Instead, according to the German linguist Paul Kunitzsch, the path to ireus, and then ab ireo, was a bit more involved. As he and Tim Smart write in their Short Guide to Modern Star Names and Their Derivations, Ptolemy called Cygnus Ornis (whence we get our word "ornithology"), which the Arabic translators of Ptolemy's Almagest merely transliterated as urnis. Later, when a Latin scholar came to translate the Arabic Almagest into Latin, he didn't recognize any Greek word akin to urnis, and he transliterated the Arabic form as eirisim.
In an attempt to interpret this unknown form, one later Latin commentator proposed that it was derived from the Latin name of a medieval herb, called ireus. The way he wrote this was "eirisim … ab ireo," meaning that the constellation name was eirisim, from (ab) the herb name ireus (ireo is the proper form of ireus after a proposition like ab, much as in English we would write "from me," rather than "from I").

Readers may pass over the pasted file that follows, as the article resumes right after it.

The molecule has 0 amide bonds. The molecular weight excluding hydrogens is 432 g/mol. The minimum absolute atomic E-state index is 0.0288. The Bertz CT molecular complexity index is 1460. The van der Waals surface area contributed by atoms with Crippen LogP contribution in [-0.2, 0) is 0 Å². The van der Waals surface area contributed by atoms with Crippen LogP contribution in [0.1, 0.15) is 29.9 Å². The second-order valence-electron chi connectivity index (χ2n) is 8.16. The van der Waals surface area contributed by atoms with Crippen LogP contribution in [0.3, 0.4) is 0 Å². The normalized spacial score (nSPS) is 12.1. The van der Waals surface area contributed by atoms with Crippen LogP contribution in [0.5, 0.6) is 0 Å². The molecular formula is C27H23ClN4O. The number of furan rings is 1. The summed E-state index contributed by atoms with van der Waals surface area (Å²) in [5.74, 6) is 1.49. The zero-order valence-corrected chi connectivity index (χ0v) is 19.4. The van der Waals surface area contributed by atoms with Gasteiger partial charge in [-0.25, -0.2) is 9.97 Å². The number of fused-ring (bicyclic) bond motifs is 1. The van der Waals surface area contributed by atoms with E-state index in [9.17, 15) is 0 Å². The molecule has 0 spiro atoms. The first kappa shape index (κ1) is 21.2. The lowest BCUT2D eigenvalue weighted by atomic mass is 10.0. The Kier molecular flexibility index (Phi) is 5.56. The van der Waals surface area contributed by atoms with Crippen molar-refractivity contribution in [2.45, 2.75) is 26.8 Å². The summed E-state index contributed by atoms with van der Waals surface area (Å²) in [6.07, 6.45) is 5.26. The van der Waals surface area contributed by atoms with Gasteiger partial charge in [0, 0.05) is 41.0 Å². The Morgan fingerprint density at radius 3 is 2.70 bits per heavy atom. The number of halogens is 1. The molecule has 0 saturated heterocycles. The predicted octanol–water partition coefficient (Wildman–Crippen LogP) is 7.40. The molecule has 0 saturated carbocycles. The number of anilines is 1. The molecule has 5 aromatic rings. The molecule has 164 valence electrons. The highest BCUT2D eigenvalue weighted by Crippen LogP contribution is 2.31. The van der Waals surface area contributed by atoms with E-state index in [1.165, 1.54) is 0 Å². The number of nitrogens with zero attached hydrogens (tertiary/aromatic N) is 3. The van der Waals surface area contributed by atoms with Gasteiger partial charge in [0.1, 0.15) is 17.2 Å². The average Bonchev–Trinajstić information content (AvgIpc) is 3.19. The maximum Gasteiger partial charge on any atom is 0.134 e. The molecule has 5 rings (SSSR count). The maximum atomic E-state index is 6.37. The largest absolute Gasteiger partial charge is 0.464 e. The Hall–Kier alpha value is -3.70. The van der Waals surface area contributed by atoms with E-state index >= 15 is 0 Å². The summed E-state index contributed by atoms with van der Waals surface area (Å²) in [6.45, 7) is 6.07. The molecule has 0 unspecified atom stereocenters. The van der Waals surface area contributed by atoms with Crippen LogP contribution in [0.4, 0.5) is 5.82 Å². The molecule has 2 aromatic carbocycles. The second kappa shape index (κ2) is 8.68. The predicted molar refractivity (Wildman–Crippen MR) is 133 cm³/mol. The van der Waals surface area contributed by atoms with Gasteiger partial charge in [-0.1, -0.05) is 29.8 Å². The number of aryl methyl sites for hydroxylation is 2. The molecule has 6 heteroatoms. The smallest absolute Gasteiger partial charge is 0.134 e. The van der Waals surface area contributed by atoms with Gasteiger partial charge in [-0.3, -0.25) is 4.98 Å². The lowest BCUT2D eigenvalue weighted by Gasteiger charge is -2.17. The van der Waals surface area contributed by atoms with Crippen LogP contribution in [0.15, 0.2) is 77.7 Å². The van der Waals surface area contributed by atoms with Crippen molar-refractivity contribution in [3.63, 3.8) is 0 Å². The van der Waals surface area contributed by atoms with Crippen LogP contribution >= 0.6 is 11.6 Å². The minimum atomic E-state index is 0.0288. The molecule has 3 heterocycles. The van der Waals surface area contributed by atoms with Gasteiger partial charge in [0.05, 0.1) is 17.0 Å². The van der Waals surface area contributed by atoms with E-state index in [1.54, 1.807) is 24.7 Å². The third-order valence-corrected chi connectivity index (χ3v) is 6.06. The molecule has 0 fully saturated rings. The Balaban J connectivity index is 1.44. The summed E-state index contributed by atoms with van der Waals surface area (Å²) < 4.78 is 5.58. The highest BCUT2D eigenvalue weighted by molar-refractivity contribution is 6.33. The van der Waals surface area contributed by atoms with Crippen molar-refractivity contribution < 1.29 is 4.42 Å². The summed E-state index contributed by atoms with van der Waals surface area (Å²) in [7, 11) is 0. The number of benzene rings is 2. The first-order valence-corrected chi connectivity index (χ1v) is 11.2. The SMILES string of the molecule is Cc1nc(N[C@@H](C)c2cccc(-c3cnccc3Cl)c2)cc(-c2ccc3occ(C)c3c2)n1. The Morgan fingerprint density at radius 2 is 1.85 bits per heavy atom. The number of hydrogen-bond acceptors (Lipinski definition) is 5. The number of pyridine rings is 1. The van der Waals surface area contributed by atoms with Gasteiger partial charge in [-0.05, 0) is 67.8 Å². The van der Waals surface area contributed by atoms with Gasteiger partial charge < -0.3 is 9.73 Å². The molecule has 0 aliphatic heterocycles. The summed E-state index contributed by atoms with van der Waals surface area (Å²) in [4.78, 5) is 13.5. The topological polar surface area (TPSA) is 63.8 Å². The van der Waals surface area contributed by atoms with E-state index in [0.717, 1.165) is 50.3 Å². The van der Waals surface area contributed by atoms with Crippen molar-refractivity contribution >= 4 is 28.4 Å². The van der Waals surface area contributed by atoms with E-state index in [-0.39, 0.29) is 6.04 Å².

In one of the Latin manuscripts of the Almagest, this commentary appeared after the Latin name of the constellation, Cygnus. The first star listed after the constellation name, as it happens, is beta Cygni, and it seemed to some observers in Renaissance times that the ab ireo comment applied to that star, rather than the constellation as a whole. Since this name was "evidently" Arabic, and therefore "obviously" missing an 'l' after the 'a', the name "Albireo" was attached to the star.
Copyright (c) 2000 Brian Tung